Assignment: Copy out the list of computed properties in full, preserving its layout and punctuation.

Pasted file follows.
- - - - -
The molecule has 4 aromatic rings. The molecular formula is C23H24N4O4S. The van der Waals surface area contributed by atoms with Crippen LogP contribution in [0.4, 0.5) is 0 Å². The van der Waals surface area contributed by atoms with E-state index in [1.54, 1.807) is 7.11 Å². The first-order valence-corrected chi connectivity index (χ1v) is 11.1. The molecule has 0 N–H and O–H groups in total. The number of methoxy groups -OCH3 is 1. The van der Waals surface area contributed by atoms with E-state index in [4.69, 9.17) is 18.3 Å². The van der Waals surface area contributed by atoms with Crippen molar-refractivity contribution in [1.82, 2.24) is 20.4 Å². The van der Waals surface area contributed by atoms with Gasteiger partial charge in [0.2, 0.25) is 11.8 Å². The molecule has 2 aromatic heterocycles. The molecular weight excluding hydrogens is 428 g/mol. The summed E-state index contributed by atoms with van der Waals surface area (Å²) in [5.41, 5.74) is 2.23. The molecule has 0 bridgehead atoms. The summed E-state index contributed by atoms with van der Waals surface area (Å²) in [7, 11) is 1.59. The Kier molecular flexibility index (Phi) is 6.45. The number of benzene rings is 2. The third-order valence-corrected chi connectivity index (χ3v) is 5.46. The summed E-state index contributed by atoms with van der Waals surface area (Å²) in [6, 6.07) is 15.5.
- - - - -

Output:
The molecule has 4 aromatic rings. The molecular formula is C23H24N4O4S. The van der Waals surface area contributed by atoms with Crippen LogP contribution in [0.4, 0.5) is 0 Å². The van der Waals surface area contributed by atoms with E-state index in [1.54, 1.807) is 7.11 Å². The first-order valence-corrected chi connectivity index (χ1v) is 11.1. The molecule has 0 N–H and O–H groups in total. The number of methoxy groups -OCH3 is 1. The van der Waals surface area contributed by atoms with E-state index in [4.69, 9.17) is 18.3 Å². The van der Waals surface area contributed by atoms with Crippen molar-refractivity contribution in [1.82, 2.24) is 20.4 Å². The van der Waals surface area contributed by atoms with Gasteiger partial charge in [0.2, 0.25) is 11.8 Å². The molecule has 2 aromatic heterocycles. The molecular weight excluding hydrogens is 428 g/mol. The summed E-state index contributed by atoms with van der Waals surface area (Å²) in [5.41, 5.74) is 2.23. The molecule has 0 bridgehead atoms. The summed E-state index contributed by atoms with van der Waals surface area (Å²) in [7, 11) is 1.59. The Kier molecular flexibility index (Phi) is 6.45. The number of benzene rings is 2. The third-order valence-corrected chi connectivity index (χ3v) is 5.46. The summed E-state index contributed by atoms with van der Waals surface area (Å²) in [6, 6.07) is 15.5.